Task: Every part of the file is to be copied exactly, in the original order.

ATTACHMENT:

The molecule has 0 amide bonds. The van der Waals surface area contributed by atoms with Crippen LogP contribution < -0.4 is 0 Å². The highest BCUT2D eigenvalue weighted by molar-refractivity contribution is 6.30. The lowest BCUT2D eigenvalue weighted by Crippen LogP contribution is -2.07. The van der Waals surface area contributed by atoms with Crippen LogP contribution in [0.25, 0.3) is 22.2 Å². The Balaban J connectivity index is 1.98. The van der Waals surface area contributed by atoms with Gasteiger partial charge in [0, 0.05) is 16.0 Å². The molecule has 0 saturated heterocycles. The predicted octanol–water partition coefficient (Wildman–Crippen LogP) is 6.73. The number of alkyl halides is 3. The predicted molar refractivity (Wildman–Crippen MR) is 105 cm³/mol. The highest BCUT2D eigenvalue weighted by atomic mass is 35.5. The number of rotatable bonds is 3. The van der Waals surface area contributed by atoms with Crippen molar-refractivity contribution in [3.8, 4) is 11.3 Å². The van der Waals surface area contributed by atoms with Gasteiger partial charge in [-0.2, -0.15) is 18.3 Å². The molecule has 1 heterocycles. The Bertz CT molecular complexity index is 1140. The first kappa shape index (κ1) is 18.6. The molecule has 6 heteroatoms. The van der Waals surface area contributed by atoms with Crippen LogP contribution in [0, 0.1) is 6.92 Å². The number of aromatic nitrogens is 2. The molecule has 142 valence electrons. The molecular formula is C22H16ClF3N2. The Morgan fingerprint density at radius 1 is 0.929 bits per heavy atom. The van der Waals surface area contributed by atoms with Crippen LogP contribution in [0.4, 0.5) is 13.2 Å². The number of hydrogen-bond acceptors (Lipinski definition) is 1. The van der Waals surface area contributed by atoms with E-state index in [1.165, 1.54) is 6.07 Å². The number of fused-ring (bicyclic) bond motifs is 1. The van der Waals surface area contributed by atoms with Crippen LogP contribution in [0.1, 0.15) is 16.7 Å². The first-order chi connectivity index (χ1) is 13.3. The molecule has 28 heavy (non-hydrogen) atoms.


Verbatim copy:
The molecule has 0 amide bonds. The van der Waals surface area contributed by atoms with Crippen LogP contribution < -0.4 is 0 Å². The highest BCUT2D eigenvalue weighted by molar-refractivity contribution is 6.30. The lowest BCUT2D eigenvalue weighted by Crippen LogP contribution is -2.07. The van der Waals surface area contributed by atoms with Crippen LogP contribution in [0.25, 0.3) is 22.2 Å². The Balaban J connectivity index is 1.98. The van der Waals surface area contributed by atoms with Gasteiger partial charge in [0, 0.05) is 16.0 Å². The molecule has 0 saturated heterocycles. The predicted octanol–water partition coefficient (Wildman–Crippen LogP) is 6.73. The number of alkyl halides is 3. The predicted molar refractivity (Wildman–Crippen MR) is 105 cm³/mol. The highest BCUT2D eigenvalue weighted by atomic mass is 35.5. The number of rotatable bonds is 3. The van der Waals surface area contributed by atoms with Crippen molar-refractivity contribution in [3.8, 4) is 11.3 Å². The van der Waals surface area contributed by atoms with Gasteiger partial charge in [-0.2, -0.15) is 18.3 Å². The molecule has 1 heterocycles. The Bertz CT molecular complexity index is 1140. The first kappa shape index (κ1) is 18.6. The molecule has 6 heteroatoms. The van der Waals surface area contributed by atoms with Crippen LogP contribution in [0, 0.1) is 6.92 Å². The number of aromatic nitrogens is 2. The molecule has 142 valence electrons. The molecular formula is C22H16ClF3N2. The Morgan fingerprint density at radius 1 is 0.929 bits per heavy atom. The van der Waals surface area contributed by atoms with Crippen LogP contribution in [0.4, 0.5) is 13.2 Å². The number of hydrogen-bond acceptors (Lipinski definition) is 1. The van der Waals surface area contributed by atoms with E-state index in [1.165, 1.54) is 6.07 Å². The number of fused-ring (bicyclic) bond motifs is 1. The van der Waals surface area contributed by atoms with Crippen LogP contribution in [0.1, 0.15) is 16.7 Å². The first-order chi connectivity index (χ1) is 13.3. The molecule has 28 heavy (non-hydrogen) atoms.